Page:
[RESEARCH] Intermittent Fasting and Fatty Liver

(Photo: drobotdean/freepik)


By Prof Dr Lee Yeong Yeh

About 1 in 5 Malaysians have fatty liver and about 1 in 2 Malaysians with diabetes mellitus. Fatty liver can be complicated with cirrhosis (or permanent scarring of the liver) and liver cancer. In addition, patients with fatty liver may be more likely to have heart disease due to associated metabolic nature of the disease. More Malaysians are being diagnosed with fatty liver nowadays because of rising obesity and sedentary lifestyle. At the moment, there is no approved pharmacological therapy for fatty liver, and many national guidelines advocate control of risk factors and lifestyle changes including dietary restriction and increase physical activities. Evidence indicates that dietary intervention is effective in improving liver histology, with daily low caloric diet (500 to 1000 kcal) and 7-10 % weight loss as typically recommended targets. However, patients often find it difficult to adhere and maintain with such intense restriction.

Intermittent fasting or IF is very much the latest and the most popular health trend worldwide including Malaysia. IF is low calorie period lasting less than 24 hours followed by a normal feeding period, and IF may achieve a more consistent weight loss probably because of better adherence than intense caloric restriction. In our latest publication in the Scientific Reports, a prestigious Nature publication, we have shown that in comparison to usual habitual diet, 8 weeks of modified alternate-day calorie restriction, a form of IF, was significantly more effective in controlling disease activity of fatty liver including liver inflammation, fats in liver and also fibrosis (transient or early form of liver scarring) with good adherence rate of between 75-83%.

There are many methods of IF, and in our study, during fasting day, participants were asked to restrict 70% of their calorie requirement per day, and on non-fasting day, participants ate ad libitum. During fasting day, calorie-deficient meals were only consumed between 2 and 8 pm, and we had involved a dedicated dietitian to advise the participants on the diet.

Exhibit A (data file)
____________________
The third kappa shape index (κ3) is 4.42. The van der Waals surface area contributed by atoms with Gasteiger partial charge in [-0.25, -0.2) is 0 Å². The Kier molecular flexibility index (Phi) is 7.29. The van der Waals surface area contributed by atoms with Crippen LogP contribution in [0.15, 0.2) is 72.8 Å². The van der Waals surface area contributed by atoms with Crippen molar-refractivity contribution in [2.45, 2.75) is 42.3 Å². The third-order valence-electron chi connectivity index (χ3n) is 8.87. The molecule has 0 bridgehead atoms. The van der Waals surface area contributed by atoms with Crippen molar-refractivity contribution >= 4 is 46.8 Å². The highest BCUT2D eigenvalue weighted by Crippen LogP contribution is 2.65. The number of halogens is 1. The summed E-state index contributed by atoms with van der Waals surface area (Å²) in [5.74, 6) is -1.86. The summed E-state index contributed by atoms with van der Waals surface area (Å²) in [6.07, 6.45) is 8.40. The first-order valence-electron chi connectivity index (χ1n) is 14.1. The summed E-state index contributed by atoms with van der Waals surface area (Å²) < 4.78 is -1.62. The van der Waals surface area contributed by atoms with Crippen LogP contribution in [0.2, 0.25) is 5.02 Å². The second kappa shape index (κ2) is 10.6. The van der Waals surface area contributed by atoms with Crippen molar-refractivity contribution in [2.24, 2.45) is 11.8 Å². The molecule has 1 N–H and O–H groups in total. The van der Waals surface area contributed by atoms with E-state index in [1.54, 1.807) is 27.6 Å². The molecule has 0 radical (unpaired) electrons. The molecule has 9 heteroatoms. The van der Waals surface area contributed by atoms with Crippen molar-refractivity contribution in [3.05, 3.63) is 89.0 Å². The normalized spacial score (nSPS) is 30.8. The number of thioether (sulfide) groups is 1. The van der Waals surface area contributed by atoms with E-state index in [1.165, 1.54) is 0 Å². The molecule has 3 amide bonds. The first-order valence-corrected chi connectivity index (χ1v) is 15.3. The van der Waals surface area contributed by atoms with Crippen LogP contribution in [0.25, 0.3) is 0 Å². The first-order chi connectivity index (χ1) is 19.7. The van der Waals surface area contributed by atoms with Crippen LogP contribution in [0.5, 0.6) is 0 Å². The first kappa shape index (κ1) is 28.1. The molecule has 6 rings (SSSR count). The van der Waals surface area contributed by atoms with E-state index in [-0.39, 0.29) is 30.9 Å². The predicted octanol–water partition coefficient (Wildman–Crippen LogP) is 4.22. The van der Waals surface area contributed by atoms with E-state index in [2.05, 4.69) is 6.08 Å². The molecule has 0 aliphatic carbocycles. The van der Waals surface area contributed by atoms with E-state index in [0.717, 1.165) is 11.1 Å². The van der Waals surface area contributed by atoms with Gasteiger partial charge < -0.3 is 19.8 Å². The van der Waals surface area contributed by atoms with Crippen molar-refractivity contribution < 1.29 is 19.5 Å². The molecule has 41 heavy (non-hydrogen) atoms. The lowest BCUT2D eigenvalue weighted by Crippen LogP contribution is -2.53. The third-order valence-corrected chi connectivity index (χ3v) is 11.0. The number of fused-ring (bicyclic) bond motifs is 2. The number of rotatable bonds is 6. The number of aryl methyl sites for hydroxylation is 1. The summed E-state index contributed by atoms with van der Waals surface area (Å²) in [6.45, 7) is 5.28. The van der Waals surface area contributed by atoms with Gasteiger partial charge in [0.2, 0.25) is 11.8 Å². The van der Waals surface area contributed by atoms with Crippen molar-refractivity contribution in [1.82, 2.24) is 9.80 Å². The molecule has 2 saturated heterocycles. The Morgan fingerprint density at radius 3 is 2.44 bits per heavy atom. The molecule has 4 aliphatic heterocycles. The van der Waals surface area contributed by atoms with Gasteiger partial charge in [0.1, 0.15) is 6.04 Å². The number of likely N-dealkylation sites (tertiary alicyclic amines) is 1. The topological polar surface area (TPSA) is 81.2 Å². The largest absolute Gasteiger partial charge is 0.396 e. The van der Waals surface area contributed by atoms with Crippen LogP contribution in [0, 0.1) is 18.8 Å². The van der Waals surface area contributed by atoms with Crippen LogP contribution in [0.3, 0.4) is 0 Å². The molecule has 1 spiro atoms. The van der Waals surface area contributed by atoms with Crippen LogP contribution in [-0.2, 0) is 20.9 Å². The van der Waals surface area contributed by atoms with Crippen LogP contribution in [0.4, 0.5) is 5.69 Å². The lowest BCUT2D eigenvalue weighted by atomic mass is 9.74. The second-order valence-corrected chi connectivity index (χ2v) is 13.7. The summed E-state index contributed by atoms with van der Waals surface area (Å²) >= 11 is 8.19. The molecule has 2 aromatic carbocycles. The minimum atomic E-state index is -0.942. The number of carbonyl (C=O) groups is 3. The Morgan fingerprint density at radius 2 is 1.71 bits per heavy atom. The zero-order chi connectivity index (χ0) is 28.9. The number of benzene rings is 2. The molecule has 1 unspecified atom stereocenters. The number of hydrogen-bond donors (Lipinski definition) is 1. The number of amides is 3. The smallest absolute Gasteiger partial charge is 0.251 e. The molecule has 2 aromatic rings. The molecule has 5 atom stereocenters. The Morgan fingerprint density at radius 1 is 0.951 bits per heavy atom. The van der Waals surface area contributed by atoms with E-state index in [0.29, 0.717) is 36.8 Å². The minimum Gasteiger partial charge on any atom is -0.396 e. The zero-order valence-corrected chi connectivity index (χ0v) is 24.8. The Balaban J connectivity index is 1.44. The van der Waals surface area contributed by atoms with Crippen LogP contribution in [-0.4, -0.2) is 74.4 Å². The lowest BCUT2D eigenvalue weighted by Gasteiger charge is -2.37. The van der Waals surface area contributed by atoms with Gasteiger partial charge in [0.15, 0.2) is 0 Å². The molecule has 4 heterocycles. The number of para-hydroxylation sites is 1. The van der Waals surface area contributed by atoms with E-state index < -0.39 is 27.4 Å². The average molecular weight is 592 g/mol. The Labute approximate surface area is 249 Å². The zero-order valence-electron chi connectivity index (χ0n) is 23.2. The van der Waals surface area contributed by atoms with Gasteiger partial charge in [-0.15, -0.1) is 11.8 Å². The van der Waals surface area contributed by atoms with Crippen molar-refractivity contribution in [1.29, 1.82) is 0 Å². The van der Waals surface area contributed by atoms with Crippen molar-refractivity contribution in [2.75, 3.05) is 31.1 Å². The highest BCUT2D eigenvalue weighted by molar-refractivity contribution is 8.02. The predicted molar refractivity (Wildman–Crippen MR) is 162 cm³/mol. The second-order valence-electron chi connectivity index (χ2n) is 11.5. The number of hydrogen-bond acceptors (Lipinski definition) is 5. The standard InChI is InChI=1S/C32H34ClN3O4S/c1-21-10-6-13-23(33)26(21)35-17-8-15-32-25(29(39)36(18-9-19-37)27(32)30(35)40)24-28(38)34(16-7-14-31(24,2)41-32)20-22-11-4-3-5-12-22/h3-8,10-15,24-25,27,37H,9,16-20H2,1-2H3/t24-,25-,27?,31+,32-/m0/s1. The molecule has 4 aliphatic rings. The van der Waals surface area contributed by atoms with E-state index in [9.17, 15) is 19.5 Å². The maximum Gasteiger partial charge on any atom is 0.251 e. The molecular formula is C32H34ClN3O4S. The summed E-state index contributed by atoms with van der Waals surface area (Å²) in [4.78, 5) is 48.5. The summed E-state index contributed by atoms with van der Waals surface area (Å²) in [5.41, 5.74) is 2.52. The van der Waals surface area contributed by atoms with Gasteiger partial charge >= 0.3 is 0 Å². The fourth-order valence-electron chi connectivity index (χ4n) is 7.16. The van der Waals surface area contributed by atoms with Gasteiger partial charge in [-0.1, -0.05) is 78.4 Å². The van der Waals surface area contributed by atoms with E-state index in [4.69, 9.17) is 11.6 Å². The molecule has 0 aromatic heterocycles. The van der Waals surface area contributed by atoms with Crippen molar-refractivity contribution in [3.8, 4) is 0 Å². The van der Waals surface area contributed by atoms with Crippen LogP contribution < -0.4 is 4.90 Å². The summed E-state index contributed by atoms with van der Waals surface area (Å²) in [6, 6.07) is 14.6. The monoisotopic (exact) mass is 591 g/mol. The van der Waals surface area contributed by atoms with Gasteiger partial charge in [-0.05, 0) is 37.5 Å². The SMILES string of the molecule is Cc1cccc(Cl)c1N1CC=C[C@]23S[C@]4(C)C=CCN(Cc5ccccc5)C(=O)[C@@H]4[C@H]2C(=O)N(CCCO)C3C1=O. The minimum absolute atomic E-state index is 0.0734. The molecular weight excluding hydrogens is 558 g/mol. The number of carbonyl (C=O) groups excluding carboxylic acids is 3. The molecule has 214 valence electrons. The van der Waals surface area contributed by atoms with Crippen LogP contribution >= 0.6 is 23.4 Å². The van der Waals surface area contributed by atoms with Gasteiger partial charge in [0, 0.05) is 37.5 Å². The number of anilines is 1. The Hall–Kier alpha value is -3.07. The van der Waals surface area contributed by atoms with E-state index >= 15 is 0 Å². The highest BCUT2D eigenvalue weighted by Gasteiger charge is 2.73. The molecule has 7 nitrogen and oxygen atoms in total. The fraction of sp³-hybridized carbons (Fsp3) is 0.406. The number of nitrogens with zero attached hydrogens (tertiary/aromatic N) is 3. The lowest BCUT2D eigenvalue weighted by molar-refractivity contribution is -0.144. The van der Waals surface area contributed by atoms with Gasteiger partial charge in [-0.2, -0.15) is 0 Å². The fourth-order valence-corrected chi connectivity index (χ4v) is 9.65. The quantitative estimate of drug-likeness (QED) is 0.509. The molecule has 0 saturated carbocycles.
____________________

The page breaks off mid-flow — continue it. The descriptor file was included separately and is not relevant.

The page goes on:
How does IF work in fatty liver? One, IF reduces weight and also visceral fat. Second, fasting may result in cell deaths (autophagy) especially damaged cells, and refeeding allows new liver cells to grow (regeneration), and the repeated cycles of autophagy and regeneration will thus restore liver function over time. However the exact molecular mechanisms underlying liver autophagy and regeneration remain relatively unknown.

While IF seems effective in fatty liver, it is important to remember that prolonged IF may lead to nutritional deficiency, and IF alone without exercise, may not be effective in reducing risk of heart attack. Therefore it is prudent to seek medical advice before embarking on IF for clinical indication.


Download research publication here:

Prof Dr Lee Yeong Yeh is Professor of Medicine, and Consultant of Gastroenterology, Hepatology and Internal Medicine from Hospital Universiti Sains Malaysia, Kota Bharu. He is widely published with numerous papers in high-impact journals. He was awarded the Outstanding Young Malaysian Award by JCI Malaysia in 2015 and the Top Research Scientist of Malaysia by the Academy of Sciences Malaysia in 2018. He is an honorary member of Young Scientist Network (YSN)-Academy of Sciences Malaysia, and holds other key positions in local and international organizations.

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